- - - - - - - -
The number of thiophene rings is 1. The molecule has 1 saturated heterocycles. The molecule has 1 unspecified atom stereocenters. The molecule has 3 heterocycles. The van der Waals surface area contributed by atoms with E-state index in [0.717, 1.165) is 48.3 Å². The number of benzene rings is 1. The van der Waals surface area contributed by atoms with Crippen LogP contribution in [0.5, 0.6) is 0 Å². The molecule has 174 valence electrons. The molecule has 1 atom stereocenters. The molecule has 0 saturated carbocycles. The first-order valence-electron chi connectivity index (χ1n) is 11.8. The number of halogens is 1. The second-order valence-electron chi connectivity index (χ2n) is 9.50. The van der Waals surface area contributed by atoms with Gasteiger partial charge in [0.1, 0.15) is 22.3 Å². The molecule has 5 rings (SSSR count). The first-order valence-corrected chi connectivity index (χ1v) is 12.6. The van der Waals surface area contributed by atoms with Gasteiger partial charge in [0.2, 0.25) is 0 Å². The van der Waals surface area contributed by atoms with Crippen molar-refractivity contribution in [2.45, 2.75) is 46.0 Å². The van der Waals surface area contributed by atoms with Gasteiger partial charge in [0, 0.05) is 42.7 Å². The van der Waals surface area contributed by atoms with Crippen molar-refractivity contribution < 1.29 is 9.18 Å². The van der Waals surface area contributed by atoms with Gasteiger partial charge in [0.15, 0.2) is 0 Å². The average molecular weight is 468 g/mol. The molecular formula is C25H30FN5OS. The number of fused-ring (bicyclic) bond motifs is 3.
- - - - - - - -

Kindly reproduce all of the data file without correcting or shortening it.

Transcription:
The number of thiophene rings is 1. The molecule has 1 saturated heterocycles. The molecule has 1 unspecified atom stereocenters. The molecule has 3 heterocycles. The van der Waals surface area contributed by atoms with E-state index in [0.717, 1.165) is 48.3 Å². The number of benzene rings is 1. The van der Waals surface area contributed by atoms with Crippen LogP contribution in [0.5, 0.6) is 0 Å². The molecule has 174 valence electrons. The molecule has 1 atom stereocenters. The molecule has 0 saturated carbocycles. The first-order valence-electron chi connectivity index (χ1n) is 11.8. The number of halogens is 1. The second-order valence-electron chi connectivity index (χ2n) is 9.50. The van der Waals surface area contributed by atoms with Gasteiger partial charge in [0.1, 0.15) is 22.3 Å². The molecule has 5 rings (SSSR count). The first-order valence-corrected chi connectivity index (χ1v) is 12.6. The van der Waals surface area contributed by atoms with Gasteiger partial charge in [0.2, 0.25) is 0 Å². The van der Waals surface area contributed by atoms with Crippen molar-refractivity contribution in [2.45, 2.75) is 46.0 Å². The van der Waals surface area contributed by atoms with Gasteiger partial charge in [0, 0.05) is 42.7 Å². The van der Waals surface area contributed by atoms with Crippen molar-refractivity contribution < 1.29 is 9.18 Å². The van der Waals surface area contributed by atoms with Gasteiger partial charge in [0.15, 0.2) is 0 Å². The average molecular weight is 468 g/mol. The molecular formula is C25H30FN5OS. The number of fused-ring (bicyclic) bond motifs is 3.